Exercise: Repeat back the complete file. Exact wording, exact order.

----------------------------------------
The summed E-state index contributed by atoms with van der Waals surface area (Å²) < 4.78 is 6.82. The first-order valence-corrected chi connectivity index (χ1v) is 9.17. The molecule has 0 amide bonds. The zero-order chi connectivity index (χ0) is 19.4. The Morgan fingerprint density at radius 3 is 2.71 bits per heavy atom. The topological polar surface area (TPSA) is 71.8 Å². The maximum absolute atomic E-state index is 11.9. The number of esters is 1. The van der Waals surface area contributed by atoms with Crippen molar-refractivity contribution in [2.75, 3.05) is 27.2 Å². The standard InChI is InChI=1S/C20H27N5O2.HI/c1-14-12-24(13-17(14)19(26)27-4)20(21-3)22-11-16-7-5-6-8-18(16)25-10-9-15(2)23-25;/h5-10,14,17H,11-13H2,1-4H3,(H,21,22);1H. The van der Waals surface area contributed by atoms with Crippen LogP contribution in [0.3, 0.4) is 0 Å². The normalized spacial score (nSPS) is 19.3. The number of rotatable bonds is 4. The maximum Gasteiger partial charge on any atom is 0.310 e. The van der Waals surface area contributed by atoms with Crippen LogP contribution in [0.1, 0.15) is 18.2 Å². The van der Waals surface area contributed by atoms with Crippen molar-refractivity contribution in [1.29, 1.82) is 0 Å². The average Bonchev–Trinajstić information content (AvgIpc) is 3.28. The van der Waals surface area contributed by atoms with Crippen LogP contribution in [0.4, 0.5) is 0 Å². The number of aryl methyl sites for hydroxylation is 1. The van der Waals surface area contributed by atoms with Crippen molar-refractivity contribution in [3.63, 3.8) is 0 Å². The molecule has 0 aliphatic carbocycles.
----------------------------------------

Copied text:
The summed E-state index contributed by atoms with van der Waals surface area (Å²) < 4.78 is 6.82. The first-order valence-corrected chi connectivity index (χ1v) is 9.17. The molecule has 0 amide bonds. The zero-order chi connectivity index (χ0) is 19.4. The Morgan fingerprint density at radius 3 is 2.71 bits per heavy atom. The topological polar surface area (TPSA) is 71.8 Å². The maximum absolute atomic E-state index is 11.9. The number of esters is 1. The van der Waals surface area contributed by atoms with Crippen molar-refractivity contribution in [2.75, 3.05) is 27.2 Å². The standard InChI is InChI=1S/C20H27N5O2.HI/c1-14-12-24(13-17(14)19(26)27-4)20(21-3)22-11-16-7-5-6-8-18(16)25-10-9-15(2)23-25;/h5-10,14,17H,11-13H2,1-4H3,(H,21,22);1H. The van der Waals surface area contributed by atoms with Crippen LogP contribution in [0.3, 0.4) is 0 Å². The normalized spacial score (nSPS) is 19.3. The number of rotatable bonds is 4. The maximum Gasteiger partial charge on any atom is 0.310 e. The van der Waals surface area contributed by atoms with Crippen LogP contribution in [0.1, 0.15) is 18.2 Å². The van der Waals surface area contributed by atoms with Crippen molar-refractivity contribution in [1.29, 1.82) is 0 Å². The average Bonchev–Trinajstić information content (AvgIpc) is 3.28. The van der Waals surface area contributed by atoms with Crippen LogP contribution in [0.4, 0.5) is 0 Å². The number of aryl methyl sites for hydroxylation is 1. The van der Waals surface area contributed by atoms with Crippen molar-refractivity contribution in [3.63, 3.8) is 0 Å². The molecule has 0 aliphatic carbocycles.